alexa Measuring reactive species and oxidative damage in vivo and in cell culture: how should you do it and what do the results mean?


Journal of Clinical Toxicology

Author(s): Barry Halliwell, Matthew Whiteman

Abstract Share this page

Free radicals and other reactive species (RS) are thought to play an important role in many human diseases. Establishing their precise role requires the ability to measure them and the oxidative damage that they cause. This article first reviews what is meant by the terms free radical, RS, antioxidant, oxidative damage and oxidative stress. It then critically examines methods used to trap RS, including spin trapping and aromatic hydroxylation, with a particular emphasis on those methods applicable to human studies. Methods used to measure oxidative damage to DNA, lipids and proteins and methods used to detect RS in cell culture, especially the various fluorescent "probes" of RS, are also critically reviewed. The emphasis throughout is on the caution that is needed in applying these methods in view of possible errors and artifacts in interpreting the results.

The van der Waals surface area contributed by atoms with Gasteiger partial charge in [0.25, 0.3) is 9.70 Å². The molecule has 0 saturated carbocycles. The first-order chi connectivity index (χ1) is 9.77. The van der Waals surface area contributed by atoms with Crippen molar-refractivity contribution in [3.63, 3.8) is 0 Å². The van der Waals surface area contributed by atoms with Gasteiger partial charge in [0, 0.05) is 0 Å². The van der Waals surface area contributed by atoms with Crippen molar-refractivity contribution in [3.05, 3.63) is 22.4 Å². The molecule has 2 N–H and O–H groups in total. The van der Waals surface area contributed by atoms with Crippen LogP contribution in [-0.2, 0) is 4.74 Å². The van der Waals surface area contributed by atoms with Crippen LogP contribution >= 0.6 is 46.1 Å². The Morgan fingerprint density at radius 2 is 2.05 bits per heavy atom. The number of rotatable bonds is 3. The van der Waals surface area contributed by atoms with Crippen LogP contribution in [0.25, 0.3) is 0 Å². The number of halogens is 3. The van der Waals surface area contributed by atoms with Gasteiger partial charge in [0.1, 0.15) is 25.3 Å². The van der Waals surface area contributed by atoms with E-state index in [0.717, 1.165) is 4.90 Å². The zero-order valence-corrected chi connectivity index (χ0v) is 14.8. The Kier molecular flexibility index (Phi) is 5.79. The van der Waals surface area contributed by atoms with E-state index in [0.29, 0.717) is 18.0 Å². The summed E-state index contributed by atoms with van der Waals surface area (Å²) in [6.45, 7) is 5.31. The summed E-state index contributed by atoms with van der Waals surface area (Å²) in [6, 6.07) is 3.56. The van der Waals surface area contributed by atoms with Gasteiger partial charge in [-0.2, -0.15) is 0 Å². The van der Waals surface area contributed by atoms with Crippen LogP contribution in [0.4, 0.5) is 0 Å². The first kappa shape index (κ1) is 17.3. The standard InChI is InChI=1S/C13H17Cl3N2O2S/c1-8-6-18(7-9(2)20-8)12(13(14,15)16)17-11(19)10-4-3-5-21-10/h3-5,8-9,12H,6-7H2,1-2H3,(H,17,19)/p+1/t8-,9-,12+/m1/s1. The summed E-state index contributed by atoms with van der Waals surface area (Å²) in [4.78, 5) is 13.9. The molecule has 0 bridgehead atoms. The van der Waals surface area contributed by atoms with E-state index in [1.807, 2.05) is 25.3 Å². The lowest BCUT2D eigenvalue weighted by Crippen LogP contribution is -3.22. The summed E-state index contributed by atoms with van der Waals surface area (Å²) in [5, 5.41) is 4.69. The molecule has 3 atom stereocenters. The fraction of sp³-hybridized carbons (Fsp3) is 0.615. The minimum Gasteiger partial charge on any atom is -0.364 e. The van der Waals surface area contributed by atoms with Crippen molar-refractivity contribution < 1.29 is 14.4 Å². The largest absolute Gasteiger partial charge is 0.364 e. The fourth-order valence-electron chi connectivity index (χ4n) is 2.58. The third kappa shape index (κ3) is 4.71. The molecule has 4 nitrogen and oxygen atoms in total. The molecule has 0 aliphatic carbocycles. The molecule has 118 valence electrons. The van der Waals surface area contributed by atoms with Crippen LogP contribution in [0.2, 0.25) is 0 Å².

This article was published in Br J Pharmacol and referenced in Journal of Clinical Toxicology

Relevant Expert PPTs

Relevant Speaker PPTs

Recommended Conferences

Relevant Topics

Peer Reviewed Journals
Make the best use of Scientific Research and information from our 700 + peer reviewed, Open Access Journals
International Conferences 2017-18
Meet Inspiring Speakers and Experts at our 3000+ Global Annual Meetings

Contact Us

© 2008-2017 OMICS International - Open Access Publisher. Best viewed in Mozilla Firefox | Google Chrome | Above IE 7.0 version